You're not wrong given the number of C-17 transport airplanes supporting this circus at my local air base here in Thailand.

I bet the massage parlours have doubled their prices in Pattaya this week.
 
#14
File this under the dumb cracker school of Foreign Policy. And I do mean JFK rather than LBJ and Nixon.

China is historically Vietnam's enemy numero uno. Now the whole grand strategic US shebang is contracting rapidly away from and the Atlantic and the Persian Gulf to the seas of the new Great Game around the coming powers of India an China. What DC has in its old enemy Vietnam is a natural South Asian allay to balance against its current frenemy China. A less parochial leadership might have have recognized this back in 56, 48 or even 1919 amidst all that pious 14 points gibberish.
 
#16
China is historically Vietnam's enemy numero uno.
They're also, historically, one of Vietnam's staunchest allies - having helped them fight the French twice and the yanks once in the last hundred and fifty years. It all depends on what bit of 'history' you're looking at.

If you go to the northern part of Vietnam and visit some of their ancient monuments, the inscriptions are in Chinese characters. Not because the Chinese left them there but because the Vietnamese used to use them in the same way we used to use Latin. 'Historic enmity' is pretty ahistoric, taken in the longer term.
 
#17
They're also, historically, one of Vietnam's staunchest allies - having helped them fight the French twice and the yanks once in the last hundred and fifty years. It all depends on what bit of 'history' you're looking at.

If you go to the northern part of Vietnam and visit some of their ancient monuments, the inscriptions are in Chinese characters. Not because the Chinese left them there but because the Vietnamese used to use them in the same way we used to use Latin. 'Historic enmity' is pretty ahistoric, taken in the longer term.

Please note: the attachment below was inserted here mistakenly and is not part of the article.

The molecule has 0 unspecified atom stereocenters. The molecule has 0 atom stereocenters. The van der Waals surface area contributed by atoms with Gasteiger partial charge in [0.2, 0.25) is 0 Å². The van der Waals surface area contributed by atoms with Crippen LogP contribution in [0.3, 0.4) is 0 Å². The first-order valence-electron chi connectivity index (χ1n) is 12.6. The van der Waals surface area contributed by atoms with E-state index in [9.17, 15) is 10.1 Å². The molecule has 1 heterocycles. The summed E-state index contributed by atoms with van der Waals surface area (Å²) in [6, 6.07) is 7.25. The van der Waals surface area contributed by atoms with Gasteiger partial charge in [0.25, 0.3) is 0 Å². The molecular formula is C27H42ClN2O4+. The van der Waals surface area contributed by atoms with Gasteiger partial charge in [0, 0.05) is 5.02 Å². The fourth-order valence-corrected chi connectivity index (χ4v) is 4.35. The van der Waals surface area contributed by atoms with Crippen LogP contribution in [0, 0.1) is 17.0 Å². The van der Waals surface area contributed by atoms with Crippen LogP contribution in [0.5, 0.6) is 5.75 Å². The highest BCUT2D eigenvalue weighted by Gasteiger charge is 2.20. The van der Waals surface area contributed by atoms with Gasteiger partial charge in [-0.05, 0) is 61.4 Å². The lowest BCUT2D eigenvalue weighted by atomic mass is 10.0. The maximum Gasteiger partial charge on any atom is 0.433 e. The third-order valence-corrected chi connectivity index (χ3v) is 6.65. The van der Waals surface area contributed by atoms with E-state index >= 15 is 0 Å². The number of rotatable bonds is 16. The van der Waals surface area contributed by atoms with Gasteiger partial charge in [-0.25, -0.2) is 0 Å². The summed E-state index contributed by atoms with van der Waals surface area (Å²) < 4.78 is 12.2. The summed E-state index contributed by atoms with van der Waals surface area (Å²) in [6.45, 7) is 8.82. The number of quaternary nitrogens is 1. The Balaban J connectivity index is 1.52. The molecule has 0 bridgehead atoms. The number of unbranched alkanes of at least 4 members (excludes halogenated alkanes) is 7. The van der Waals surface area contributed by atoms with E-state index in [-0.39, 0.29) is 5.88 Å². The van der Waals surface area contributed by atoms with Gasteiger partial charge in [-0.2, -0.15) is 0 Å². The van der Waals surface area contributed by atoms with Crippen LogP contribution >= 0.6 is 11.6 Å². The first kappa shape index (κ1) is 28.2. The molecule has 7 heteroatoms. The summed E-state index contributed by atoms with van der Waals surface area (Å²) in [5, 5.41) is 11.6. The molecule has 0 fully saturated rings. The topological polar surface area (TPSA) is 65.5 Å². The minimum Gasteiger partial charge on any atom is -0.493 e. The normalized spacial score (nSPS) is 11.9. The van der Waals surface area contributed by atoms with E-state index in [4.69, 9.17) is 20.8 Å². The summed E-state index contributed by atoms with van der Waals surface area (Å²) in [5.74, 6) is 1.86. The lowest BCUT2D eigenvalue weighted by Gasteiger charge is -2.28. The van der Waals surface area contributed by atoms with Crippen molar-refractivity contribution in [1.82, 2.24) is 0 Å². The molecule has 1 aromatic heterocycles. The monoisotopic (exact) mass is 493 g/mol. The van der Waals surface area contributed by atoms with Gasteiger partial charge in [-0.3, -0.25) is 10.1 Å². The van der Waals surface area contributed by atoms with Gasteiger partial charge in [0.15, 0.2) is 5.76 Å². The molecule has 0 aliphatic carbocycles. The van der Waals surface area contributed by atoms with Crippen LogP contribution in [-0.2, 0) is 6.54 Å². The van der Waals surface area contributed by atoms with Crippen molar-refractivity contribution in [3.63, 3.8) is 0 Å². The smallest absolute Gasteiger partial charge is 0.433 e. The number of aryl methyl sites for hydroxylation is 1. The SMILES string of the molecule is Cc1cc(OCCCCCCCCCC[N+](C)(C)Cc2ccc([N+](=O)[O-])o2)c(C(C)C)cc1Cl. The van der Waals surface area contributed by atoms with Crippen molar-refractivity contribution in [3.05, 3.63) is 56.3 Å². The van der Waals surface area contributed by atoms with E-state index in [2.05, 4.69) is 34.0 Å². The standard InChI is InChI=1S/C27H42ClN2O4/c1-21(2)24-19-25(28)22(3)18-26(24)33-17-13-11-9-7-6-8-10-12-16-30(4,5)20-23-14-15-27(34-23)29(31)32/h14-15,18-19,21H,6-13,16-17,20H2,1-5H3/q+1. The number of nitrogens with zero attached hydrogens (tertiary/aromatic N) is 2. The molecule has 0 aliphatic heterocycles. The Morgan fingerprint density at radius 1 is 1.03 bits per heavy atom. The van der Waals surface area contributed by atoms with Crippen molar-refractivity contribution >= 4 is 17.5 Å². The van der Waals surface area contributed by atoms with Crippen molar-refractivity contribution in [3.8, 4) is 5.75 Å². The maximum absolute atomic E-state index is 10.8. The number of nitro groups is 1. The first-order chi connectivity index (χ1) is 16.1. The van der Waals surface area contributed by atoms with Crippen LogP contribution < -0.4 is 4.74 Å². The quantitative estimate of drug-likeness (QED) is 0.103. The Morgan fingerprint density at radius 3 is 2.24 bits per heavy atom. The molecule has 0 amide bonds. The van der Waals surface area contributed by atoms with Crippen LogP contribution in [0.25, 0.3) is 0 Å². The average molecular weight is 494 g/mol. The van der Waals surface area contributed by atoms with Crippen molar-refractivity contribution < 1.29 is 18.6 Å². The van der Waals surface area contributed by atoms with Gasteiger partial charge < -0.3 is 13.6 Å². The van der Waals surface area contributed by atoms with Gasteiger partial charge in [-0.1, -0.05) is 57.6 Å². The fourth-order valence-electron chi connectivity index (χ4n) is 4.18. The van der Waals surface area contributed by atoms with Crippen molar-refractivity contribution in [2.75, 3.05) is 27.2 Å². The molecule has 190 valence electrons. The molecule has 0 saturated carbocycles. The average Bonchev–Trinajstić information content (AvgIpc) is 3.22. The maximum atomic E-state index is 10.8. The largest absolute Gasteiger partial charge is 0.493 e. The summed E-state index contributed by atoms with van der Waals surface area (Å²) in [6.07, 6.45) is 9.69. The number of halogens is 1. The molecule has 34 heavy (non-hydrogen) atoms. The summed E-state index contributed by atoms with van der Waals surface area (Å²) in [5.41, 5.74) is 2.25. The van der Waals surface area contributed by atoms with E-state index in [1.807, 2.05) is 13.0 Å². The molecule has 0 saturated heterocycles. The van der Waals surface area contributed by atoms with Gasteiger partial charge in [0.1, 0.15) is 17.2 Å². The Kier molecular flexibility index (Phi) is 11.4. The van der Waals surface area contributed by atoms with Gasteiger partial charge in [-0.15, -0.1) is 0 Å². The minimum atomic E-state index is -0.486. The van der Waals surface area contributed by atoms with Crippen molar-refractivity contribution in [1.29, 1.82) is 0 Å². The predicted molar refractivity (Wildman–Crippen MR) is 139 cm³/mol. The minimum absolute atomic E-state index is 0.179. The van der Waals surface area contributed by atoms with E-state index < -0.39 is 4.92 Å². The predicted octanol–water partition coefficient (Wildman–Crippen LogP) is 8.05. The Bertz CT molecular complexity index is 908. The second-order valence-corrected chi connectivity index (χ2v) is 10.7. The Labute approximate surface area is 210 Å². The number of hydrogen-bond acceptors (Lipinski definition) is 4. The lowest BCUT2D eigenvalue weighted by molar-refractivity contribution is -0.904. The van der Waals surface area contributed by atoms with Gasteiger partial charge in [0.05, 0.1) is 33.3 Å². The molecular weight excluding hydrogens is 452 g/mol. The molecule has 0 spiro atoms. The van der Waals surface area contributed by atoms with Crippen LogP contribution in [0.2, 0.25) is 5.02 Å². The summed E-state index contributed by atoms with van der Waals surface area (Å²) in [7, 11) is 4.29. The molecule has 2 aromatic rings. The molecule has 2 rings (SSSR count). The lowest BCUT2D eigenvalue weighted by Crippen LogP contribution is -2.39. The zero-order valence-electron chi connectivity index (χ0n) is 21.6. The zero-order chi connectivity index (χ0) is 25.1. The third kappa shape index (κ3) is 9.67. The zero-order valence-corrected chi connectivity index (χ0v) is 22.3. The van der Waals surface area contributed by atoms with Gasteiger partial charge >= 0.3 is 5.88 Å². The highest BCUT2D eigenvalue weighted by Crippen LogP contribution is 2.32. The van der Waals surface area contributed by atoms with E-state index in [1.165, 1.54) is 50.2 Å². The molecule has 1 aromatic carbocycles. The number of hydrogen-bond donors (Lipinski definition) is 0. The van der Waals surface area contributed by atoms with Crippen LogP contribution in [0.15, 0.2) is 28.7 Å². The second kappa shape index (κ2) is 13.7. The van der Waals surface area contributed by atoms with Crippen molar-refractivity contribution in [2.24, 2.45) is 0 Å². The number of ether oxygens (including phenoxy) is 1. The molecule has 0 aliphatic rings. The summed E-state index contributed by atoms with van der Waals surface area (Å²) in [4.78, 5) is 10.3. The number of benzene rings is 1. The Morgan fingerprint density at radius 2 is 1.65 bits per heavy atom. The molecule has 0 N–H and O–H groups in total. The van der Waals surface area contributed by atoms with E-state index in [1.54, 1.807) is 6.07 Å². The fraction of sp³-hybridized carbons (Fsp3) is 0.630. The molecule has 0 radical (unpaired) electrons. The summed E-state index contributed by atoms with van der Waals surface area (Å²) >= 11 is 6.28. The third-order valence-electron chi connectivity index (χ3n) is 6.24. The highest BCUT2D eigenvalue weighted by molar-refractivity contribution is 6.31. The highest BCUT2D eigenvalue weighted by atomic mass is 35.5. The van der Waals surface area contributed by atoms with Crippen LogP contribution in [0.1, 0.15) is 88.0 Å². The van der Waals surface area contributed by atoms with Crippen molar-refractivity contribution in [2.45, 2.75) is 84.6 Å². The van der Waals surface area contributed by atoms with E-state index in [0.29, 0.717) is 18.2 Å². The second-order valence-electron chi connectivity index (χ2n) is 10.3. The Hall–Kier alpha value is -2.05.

You'll find Latin even beyond the heel of the Romans in Ireland and much Arabic in Spain, persistent native affection does not necessarily follow. Hanoi and Beijing currently remain at dagger ends.

You are mistaking actions of devious necessity akin to the USSR and Nazi Germany with those of chums. Ho's emergent Vietnam was supported by both the USSR and China and these were Red actors to some extent acting in bitter competition. It's often forgotten that by 79 Hanoi with Saigon fallen was in an even more intense war with the invading PLA and the USSR was backing away from the mess.

China directly ruled Vietnam from 207 BC until 938 AD, it was a vassal state to the Han for much of its history until the French arrived in the 19th century, harvested some rubber and rapidly left. Compared with the Mongols the US intervention in their long 20th century civil war is a blip on their radar historically. Currently they need the shrinking US blue water navy like a drowning man needs air.
 
#18
Hanoi and Beijing currently remain at dagger ends.
I was making the point in response to a suggestion that this had always been the case that relations were far more cordial at other times. I’m just taking a longer view of history than the post-war period alone.

China directly ruled Vietnam from 207 BC until 938 AD, it was a vassal state to the Han for much of its history until the French arrived in the 19th century, harvested some rubber and rapidly left. Compared with the Mongols the US intervention in their long 20th century civil war is a blip on their radar historically. Currently they need the shrinking US blue water navy like a drowning man needs air.
It depends on what you mean by ‘China’ and ‘Vietnam’. Neither Dai Viet nor Champa are the same as modern Vietnam and China’s grown, shrank, fragmented and changed hands innumerable since the days of Qin. The Yuan may have been able to knock over most of Asia but not even Kublai's Mongol tenacity could drive much south of Hue and they didn’t attempt to hold it as they did with their Chinese conquests.

The current spat is a blip: it’ll come and go and no doubt be repeated at some point in the future. I don’t attempt to deny it’s real but that’s not the same as saying it’s always been that way and therefore always will be: we have not always been at war with Oceania.